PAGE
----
The words of Jody Wilson-Raybould are as good a place as any to begin an assessment of media coverage of Canada’s 44th federal election.
“In Ottawa, the political culture, which includes the media, lives in a world of its own construction, quite divorced from the daily realities and lives of most Canadians,” she writes in her book Indian in the Cabinet: Speaking Truth to Power.
“A cardinal feature of this cynical world is that it rarely, if ever, assumes that an individual might actually do something simply because it is what they believe is the right thing to do. . . . In this Ottawa world, people are not thought of first as people who hold beliefs and try to live lives of meaning that reflect those beliefs. Nope.”
If you assume these words are true - as I do - and not just the tears of a disillusioned former Attorney General thrown under the bus, there is no way media coverage of this election was going to stray beyond the disconnected world she described.
Coverage and which adjective precedes which policy - what is moderate and mainstream and what is extreme and controversial - has been decided by pretty much the same culture for decades and there’s no indication that will change. It may be 26 years ago now, but I distinctly remember a Parliamentary Press Gallery veteran detailing for me in 1995 how the Reform Party’s efforts on Parliament Hill were doomed because they just didn’t understand how things were done “around here.” It never appeared to cross her mind that the entire reason there were planeloads of western MPs flying economy class to Ottawa was that they did understand “how things were done around here” and wanted that to change.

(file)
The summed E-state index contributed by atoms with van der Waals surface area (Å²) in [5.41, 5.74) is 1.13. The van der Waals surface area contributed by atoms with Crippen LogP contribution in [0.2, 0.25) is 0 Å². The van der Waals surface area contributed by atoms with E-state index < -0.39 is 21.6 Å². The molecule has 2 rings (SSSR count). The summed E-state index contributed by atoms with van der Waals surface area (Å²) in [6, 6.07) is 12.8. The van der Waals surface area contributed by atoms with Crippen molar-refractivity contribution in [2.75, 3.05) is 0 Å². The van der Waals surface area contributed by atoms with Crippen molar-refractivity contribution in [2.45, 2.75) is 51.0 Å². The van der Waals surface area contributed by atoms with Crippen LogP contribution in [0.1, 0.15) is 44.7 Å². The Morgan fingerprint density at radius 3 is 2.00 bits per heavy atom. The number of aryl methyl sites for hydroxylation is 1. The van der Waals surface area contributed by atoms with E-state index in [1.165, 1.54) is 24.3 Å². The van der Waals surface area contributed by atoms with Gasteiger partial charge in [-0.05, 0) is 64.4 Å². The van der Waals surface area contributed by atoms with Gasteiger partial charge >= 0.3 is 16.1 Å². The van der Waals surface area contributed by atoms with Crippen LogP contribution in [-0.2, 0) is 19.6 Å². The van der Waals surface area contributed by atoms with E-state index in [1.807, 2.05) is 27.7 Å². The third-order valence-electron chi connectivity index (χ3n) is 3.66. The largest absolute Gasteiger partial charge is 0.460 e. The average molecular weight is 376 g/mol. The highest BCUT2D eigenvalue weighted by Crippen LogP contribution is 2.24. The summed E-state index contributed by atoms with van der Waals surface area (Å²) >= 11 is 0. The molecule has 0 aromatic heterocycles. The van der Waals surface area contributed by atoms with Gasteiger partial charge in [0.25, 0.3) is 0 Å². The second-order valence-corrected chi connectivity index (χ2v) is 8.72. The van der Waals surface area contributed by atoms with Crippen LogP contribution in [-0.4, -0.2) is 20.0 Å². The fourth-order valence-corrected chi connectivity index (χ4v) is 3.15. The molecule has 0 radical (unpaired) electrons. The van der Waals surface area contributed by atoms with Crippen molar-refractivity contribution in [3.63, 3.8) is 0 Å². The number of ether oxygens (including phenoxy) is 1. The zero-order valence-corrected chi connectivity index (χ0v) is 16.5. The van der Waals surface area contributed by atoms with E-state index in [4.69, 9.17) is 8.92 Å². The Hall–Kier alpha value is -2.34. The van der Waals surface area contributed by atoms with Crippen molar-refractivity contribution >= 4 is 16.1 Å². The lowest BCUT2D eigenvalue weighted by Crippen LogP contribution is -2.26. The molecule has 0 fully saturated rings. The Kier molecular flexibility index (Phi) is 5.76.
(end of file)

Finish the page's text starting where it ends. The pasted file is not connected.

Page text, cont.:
But as it turned out, she was right. Reform was long ago demolished while she and the status quo she defended are still sipping lattes on Sparks Street. Little wonder some cynics suggest political media are as much a part of the Laurentian elite as the politicians and public servants around them. The only thing that really changes is, every now and then, the politicians.
Writing last week in The Line, somewhat more youthful editors Jen Gerson and Matt Gurney describe their craft’s demography like this:
“Your Line editors are no longer entirely young, although we both maintain the rare distinction of appearing young relative to the rest of our industry. The real young recruits rarely last very long in media anymore, leaving an increasingly aged cadre of senior management. We therefore find ourselves in a rare generational predicament; stuck between a generation with little functional memory of 9/11 and the change it wrought in the world — and an older one, for whom the terrorist attacks were another major geopolitical event in a lifetime dotted with them. They remembered Korean Air 007 and Challenger and the 1968 assassinations and riots, and the FLQ Crisis. Some of them even remembered Dallas on Nov. 22, 1963 or the Cuban Missile Crisis.”
Certainly Chantal Hebert of The Toronto Star, along with at least Gary Mason and Lawrence Martin of the Globe and Mail, must remember the Cuban Missile Crisis (as I do). Andrew Coyne was barely a toddler on Nov. 22, 1963 but while I don’t know exactly how old Susan Delacourt is, it’s been 10 years since she won a lifetime achievement award. CTV’s Craig Oliver, who only retired full time two years ago, was already a working reporter when Kennedy and Kruschev pondered global thermo-nuclear destruction in 1962. All of them remain very good at what they do even if it follows a script polished when Justin Trudeau was still in diapers.